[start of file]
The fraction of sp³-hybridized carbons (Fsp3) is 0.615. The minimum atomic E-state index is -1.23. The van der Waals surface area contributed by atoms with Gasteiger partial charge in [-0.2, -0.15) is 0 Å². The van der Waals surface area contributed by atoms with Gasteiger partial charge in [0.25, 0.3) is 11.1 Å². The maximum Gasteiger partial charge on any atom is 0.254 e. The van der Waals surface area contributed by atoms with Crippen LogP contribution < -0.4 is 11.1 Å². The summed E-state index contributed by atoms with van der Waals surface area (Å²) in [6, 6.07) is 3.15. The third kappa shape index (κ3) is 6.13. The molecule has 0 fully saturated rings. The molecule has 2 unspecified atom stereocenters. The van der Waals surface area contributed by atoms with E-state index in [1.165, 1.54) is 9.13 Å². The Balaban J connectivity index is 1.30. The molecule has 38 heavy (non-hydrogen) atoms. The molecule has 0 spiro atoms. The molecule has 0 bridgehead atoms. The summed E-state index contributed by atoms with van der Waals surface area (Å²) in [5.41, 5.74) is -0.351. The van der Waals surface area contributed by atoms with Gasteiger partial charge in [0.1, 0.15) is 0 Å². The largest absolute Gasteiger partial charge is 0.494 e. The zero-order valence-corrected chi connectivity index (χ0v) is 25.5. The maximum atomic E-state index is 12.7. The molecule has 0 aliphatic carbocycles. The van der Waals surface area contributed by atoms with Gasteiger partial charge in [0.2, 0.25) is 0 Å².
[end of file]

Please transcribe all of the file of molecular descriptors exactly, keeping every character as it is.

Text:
The fraction of sp³-hybridized carbons (Fsp3) is 0.615. The minimum atomic E-state index is -1.23. The van der Waals surface area contributed by atoms with Gasteiger partial charge in [-0.2, -0.15) is 0 Å². The van der Waals surface area contributed by atoms with Gasteiger partial charge in [0.25, 0.3) is 11.1 Å². The maximum Gasteiger partial charge on any atom is 0.254 e. The van der Waals surface area contributed by atoms with Crippen LogP contribution < -0.4 is 11.1 Å². The summed E-state index contributed by atoms with van der Waals surface area (Å²) in [6, 6.07) is 3.15. The third kappa shape index (κ3) is 6.13. The molecule has 0 fully saturated rings. The molecule has 2 unspecified atom stereocenters. The van der Waals surface area contributed by atoms with E-state index in [1.165, 1.54) is 9.13 Å². The Balaban J connectivity index is 1.30. The molecule has 38 heavy (non-hydrogen) atoms. The molecule has 0 spiro atoms. The molecule has 0 bridgehead atoms. The summed E-state index contributed by atoms with van der Waals surface area (Å²) in [5.41, 5.74) is -0.351. The van der Waals surface area contributed by atoms with Gasteiger partial charge in [0.1, 0.15) is 0 Å². The largest absolute Gasteiger partial charge is 0.494 e. The zero-order valence-corrected chi connectivity index (χ0v) is 25.5. The maximum atomic E-state index is 12.7. The molecule has 0 aliphatic carbocycles. The van der Waals surface area contributed by atoms with Gasteiger partial charge in [0.2, 0.25) is 0 Å².